Here I am on my flight in…
On approach to Al Taqqadum…the word was passed to “gear up”..put on Vests and Helmets. Then the word was passed that the airfield was taking fire, and to be prepared for a “tactical landing”. Now, what’s a tactical landing? Well, they take the plane back to altitude, then spiral down at very high speed, only to flatten out and slam down at the very last possible moment. I have no idea how many G’s you pull…and you have to be ready to MOVE when you touch down! Quickly.
So what’s it like? Well….take the “intense” side of Mission Space. Multiply it by, oh, say 50 or so. Then make it last about 35 minutes. Then add in the sheer anxiety of landing on a hot strip. No ride operator to help you strap in, get out or tell you where to go. Then add in the anxiety that this is not a ride. This is real. You could get hit, burn up and crash…and there’s not a darn thing you can do about it.
After slamming down onto the tarmac and “sprinting” (think high speed taxi) to the center of base, we got the all clear. So getting off the plane was easier. We filed out in two lines behind an airfield Marine. I turned around to the most brilliant sunset I had ever seen…the combination of flat desert and dust made for a spectacular combination.
We were led to an old hangar that served as a passenger terminal for transient personnel. We grabbed our bags (remember that I had everything I was bringing in those bags, it comes into play here) and basically laid around waiting for our helo flight into Camp Fallujah, just ouside the city. After a fine outstanding meal of an MRE (I highly recommend the grilled beef patty), they rounded us up and led us to the helo pad……a half mile away….carrying our gear and bags. I instantly regretted not sending anything ahead of me, and began to wonder exactly when the hell I had packed two anvils in those two sea bags…
Now…I had not ever been in a helicopter…ever. And now I was standing in the pitch black (helos only flew at night) listening to all kind of helo traffic waiting on a Blackhawk to land and fly me to Fallujah. About five minutes later, a blackhawk approached the pad emitting a high rpm whirring that that sounds kind of like a desk fan on steroids, turning at 25,000 rpm, and making a sound not unlike a cow being sucked into a jet engine. The sand on the ground sucked up and enveloped us and pelted us like little needles. Looking at the rotors, I could see a constant circle of sparks from the sand striking the leading edge of the rotors…
They quickly loaded us onto the birds and rolled out about 100 yards and lifted off to about 50 feet off the ground…..and hovered…with the rear closer to the ground than the nose…so I felt like I was in a passenger jet at take off…but not moving. Then they landed…seems we needed fuel….The air crew hustled us off to a “safe area” while they refuled the bird. The crew chief was a good guy who, no doubt, saw I was a little apprehensive. He patted me on the shoulder and said…don’t worry man, 7 minutes to Camp Fallujah and it’s over—-No way it was that simple, but it was….we flew map of the earth all the way to Camp Falllujah, where I had to, again carry my bag no less thatn 9,876 yards to where our people were there to meet us. Yeah, I was learning my lesson about how much stuff to “carry”. In future deployments I would carry my backpack and a seabag with about 3 days worth of clothes and ship everything else…but at the time I had no idea what would be available to me at the camp…as it ended up, I brought a whole lot more than I needed!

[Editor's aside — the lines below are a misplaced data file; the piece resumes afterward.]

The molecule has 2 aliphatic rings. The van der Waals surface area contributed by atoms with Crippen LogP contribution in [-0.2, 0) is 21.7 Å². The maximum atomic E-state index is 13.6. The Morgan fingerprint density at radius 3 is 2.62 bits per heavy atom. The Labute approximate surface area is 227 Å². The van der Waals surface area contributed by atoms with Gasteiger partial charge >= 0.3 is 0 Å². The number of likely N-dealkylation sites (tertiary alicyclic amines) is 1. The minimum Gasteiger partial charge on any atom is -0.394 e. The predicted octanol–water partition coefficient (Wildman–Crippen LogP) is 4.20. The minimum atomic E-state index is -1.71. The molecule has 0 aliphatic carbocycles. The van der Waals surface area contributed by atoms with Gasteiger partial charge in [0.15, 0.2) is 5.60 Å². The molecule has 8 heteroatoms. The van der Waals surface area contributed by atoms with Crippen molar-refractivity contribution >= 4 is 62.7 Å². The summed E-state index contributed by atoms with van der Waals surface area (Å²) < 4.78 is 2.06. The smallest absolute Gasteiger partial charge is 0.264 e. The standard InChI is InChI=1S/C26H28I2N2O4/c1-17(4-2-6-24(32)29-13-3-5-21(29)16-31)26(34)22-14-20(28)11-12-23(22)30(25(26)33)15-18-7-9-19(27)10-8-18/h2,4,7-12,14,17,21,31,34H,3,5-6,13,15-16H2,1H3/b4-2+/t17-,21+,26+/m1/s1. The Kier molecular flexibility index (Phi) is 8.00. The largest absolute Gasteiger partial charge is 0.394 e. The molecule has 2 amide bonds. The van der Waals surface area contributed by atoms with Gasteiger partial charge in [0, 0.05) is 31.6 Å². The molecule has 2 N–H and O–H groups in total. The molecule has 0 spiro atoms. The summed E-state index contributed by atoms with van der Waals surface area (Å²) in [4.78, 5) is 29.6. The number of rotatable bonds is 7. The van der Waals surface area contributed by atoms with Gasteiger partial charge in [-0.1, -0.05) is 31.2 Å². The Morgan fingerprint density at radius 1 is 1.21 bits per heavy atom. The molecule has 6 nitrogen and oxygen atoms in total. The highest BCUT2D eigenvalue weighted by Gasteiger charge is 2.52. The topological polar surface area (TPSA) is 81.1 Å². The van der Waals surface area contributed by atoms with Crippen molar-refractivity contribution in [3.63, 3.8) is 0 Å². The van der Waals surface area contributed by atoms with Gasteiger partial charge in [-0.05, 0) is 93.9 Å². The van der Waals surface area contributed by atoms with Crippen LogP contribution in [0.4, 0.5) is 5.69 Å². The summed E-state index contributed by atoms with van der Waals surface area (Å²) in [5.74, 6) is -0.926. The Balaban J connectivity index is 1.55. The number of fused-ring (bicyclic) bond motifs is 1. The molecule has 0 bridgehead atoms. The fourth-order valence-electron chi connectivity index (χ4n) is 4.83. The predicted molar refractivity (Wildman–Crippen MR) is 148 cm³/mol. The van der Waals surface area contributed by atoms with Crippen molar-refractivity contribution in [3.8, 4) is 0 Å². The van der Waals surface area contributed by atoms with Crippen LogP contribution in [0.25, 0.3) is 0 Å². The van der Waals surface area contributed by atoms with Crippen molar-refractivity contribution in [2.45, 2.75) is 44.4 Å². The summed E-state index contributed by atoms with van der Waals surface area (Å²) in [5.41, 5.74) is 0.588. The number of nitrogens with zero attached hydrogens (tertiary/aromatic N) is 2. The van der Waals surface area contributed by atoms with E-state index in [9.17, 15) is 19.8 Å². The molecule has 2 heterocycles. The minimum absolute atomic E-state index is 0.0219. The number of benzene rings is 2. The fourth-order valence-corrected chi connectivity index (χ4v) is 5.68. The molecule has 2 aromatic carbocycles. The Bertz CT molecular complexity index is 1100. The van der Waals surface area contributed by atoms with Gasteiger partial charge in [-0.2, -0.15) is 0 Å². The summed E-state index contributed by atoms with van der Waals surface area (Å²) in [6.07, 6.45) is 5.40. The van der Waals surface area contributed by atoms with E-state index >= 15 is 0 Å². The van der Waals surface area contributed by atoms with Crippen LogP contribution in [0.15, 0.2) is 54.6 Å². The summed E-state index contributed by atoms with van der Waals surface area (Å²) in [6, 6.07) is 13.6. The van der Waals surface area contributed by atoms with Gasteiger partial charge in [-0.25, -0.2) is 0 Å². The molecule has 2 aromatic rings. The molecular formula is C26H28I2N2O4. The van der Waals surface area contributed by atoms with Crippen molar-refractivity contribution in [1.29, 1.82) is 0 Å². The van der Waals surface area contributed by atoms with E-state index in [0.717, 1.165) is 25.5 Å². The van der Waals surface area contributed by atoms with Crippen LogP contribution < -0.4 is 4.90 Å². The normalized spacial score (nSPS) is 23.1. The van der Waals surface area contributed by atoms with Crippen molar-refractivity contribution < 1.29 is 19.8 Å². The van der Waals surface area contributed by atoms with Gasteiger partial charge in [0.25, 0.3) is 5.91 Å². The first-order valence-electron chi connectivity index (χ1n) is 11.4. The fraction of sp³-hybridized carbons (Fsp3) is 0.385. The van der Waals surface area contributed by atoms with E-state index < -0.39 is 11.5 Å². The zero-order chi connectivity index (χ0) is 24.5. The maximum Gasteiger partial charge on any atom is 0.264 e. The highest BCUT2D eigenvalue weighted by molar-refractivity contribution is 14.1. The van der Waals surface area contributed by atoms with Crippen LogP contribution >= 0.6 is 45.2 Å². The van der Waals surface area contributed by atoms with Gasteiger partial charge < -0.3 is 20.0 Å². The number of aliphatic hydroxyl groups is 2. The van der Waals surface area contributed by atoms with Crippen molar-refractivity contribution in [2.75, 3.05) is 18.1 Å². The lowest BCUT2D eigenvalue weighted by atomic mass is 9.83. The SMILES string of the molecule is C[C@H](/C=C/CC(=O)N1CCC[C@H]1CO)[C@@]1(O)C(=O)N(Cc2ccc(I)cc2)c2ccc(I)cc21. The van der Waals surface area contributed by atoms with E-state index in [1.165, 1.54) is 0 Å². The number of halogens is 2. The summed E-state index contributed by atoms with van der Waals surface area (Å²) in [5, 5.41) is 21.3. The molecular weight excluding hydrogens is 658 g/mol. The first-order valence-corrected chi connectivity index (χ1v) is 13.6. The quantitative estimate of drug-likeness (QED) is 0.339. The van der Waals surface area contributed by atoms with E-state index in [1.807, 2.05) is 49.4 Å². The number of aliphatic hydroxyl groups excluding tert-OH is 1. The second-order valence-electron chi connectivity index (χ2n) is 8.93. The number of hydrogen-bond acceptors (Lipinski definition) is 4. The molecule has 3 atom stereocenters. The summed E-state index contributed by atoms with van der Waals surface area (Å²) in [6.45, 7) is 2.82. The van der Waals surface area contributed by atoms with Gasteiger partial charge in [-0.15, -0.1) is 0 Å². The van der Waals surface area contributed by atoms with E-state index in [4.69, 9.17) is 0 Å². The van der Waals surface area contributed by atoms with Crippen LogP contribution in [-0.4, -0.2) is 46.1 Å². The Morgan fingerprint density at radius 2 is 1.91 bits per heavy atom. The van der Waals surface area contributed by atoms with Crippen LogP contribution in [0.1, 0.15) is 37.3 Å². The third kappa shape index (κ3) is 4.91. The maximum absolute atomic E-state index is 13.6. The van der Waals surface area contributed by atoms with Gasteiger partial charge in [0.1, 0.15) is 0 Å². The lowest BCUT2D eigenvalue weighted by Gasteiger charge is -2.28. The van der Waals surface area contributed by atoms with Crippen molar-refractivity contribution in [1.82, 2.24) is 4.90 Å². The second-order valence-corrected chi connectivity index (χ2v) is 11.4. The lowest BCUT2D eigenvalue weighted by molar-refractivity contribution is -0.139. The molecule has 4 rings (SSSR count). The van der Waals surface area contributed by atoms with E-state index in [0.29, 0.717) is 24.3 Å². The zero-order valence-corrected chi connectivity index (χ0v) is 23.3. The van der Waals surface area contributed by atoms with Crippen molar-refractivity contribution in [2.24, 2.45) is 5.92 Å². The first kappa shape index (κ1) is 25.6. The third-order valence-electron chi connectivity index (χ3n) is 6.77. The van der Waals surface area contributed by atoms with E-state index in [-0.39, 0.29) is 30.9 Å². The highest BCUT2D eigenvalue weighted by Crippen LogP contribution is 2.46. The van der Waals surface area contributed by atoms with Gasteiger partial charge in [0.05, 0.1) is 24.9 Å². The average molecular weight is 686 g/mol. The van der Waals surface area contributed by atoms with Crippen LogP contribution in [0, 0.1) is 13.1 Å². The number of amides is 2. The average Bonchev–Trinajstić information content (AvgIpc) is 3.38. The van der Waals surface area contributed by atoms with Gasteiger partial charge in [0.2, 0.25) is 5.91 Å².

So, we landed at Camp Fallujah sometime after midnight, were picked up by the guys we were replacing and driven to our operating compound on Camp Fallujah. Due to the nature of our operations ,we were segregated from the rest of the camp on a small compound…of course, we could go on and off as we pleased, like to the chow hall or the big NCIS office, but people not actually assigned to our Task Unit were not allowed in. We had our own gym and everything…
We unloaded and moved into our wonderful accomadations….a tent…which was at least minimally airconditioned. That is….it kept the temperature down…somewhat…during the day. We worked at night, which was good, but sleeping during the day had it’s moments. Power went out on regular occasion and it did not take long to get to about 130 degrees in the tent while we were trying to sleep—this happened often..at least 3 times a week during the summer….when it eventually got cold in November (how cold? Well, it snowed..), there was no heat in the tent. But, we got through it.
A little comment about the sand. You hear a lot about the “sand” in the middle east. And everyone has the idea that the sand is like beach sand….WRONG. The sand ain’t like that at all…it’s more like Talcum powder. Very very very very very very very fine. Takes to the air at the slightest hint of a wind, and gets EVERYWHERE and into EVERYTHING. When it rains, it gets thick and eventually hardens like concrete. I can see how houses were made of mud brick back in ancient times. The best way I can describe living in this type of environment I have stolen from a buddy of mine who’s an F15 pilot:
Take the bag out of your vacuum cleaner. Shake it out over everything in your room…roll around in it. Vacuum some more. Shake it out…roll around some more. Shake the rest of the bag out in your bed. Repeat.
So we move into our tent. There are six of us living in this thing. Luckily the rooms are partitioned off by plywood walls, so you have some privacy, but it’s tight quarters. The A/C sounds like a jet enging and blows into a plastic tube that comes in and runs the length of the tent. Little holes are cut into the plastic for the “cold” (?!) air to blow out… Well, you never got a “breeze”, so we fashioned our own vents and blow tubes with plastic water bottles….that way you could direct the air directly to your body while you were sleeping…believe it or not, it worked like a charm!! This was how I lived for 5 months, though I did spend varying days out at other firebases in the middle of Fallujah, Ramadi and Hit. Never made it to Baghdad, which, by far, was living large..as I found out last year.
During this deployment, I travelled all over Al Anbar province. 2.5 months in, we had a team turnover, so I assisted the NCIS Investigations squad on some ongoing investigations. Some of you may have heard of the Haditha and Hamandiya investigations which were ongoing at this time–both of which occurred shortly before I arrived. Regardless of how I feel about investigating war crimes, the bottom line is that the generals needed it done, so we did it. I will hold my personal opinions to myself…though I will say that in the case of Hamandiya, those that got prosecuted deserved it…